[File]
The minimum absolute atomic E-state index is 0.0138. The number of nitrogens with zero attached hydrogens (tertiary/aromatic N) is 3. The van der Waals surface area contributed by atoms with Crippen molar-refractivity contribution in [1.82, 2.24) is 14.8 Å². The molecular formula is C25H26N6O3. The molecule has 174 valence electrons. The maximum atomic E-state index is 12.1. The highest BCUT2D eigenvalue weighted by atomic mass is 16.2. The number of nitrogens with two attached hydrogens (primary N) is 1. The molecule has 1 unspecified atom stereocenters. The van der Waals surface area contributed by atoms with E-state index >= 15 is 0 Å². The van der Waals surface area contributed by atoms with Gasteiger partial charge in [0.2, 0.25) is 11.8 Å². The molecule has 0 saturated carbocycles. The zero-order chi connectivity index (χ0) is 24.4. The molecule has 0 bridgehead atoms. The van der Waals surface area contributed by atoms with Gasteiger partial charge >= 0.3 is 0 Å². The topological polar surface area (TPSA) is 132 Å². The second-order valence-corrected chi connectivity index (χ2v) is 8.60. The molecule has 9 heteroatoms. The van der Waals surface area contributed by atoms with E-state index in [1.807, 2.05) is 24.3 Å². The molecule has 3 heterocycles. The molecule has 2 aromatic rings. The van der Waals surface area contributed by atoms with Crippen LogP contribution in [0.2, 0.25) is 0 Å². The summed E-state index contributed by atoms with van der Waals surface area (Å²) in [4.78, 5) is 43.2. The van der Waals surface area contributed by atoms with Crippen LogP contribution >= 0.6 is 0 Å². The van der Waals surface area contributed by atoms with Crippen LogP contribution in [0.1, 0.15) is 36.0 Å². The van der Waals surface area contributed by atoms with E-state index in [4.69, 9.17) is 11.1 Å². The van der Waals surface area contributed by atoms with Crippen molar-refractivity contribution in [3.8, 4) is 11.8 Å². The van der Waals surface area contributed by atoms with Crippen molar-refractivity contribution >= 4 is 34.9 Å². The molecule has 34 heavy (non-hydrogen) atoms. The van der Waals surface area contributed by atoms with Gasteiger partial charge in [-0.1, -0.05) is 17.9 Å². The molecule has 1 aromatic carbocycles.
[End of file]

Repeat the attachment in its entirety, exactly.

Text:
The minimum absolute atomic E-state index is 0.0138. The number of nitrogens with zero attached hydrogens (tertiary/aromatic N) is 3. The van der Waals surface area contributed by atoms with Crippen molar-refractivity contribution in [1.82, 2.24) is 14.8 Å². The molecular formula is C25H26N6O3. The molecule has 174 valence electrons. The maximum atomic E-state index is 12.1. The highest BCUT2D eigenvalue weighted by atomic mass is 16.2. The number of nitrogens with two attached hydrogens (primary N) is 1. The molecule has 1 unspecified atom stereocenters. The van der Waals surface area contributed by atoms with E-state index >= 15 is 0 Å². The van der Waals surface area contributed by atoms with Gasteiger partial charge in [0.2, 0.25) is 11.8 Å². The molecule has 0 saturated carbocycles. The zero-order chi connectivity index (χ0) is 24.4. The molecule has 0 bridgehead atoms. The van der Waals surface area contributed by atoms with Gasteiger partial charge >= 0.3 is 0 Å². The topological polar surface area (TPSA) is 132 Å². The second-order valence-corrected chi connectivity index (χ2v) is 8.60. The molecule has 9 heteroatoms. The van der Waals surface area contributed by atoms with E-state index in [1.807, 2.05) is 24.3 Å². The molecule has 3 heterocycles. The molecule has 2 aromatic rings. The van der Waals surface area contributed by atoms with Crippen LogP contribution in [0.2, 0.25) is 0 Å². The summed E-state index contributed by atoms with van der Waals surface area (Å²) in [4.78, 5) is 43.2. The van der Waals surface area contributed by atoms with Crippen LogP contribution >= 0.6 is 0 Å². The van der Waals surface area contributed by atoms with Crippen LogP contribution in [0.1, 0.15) is 36.0 Å². The van der Waals surface area contributed by atoms with E-state index in [4.69, 9.17) is 11.1 Å². The van der Waals surface area contributed by atoms with Crippen molar-refractivity contribution in [3.8, 4) is 11.8 Å². The van der Waals surface area contributed by atoms with Crippen molar-refractivity contribution >= 4 is 34.9 Å². The molecule has 34 heavy (non-hydrogen) atoms. The van der Waals surface area contributed by atoms with Gasteiger partial charge in [-0.1, -0.05) is 17.9 Å². The molecule has 1 aromatic carbocycles.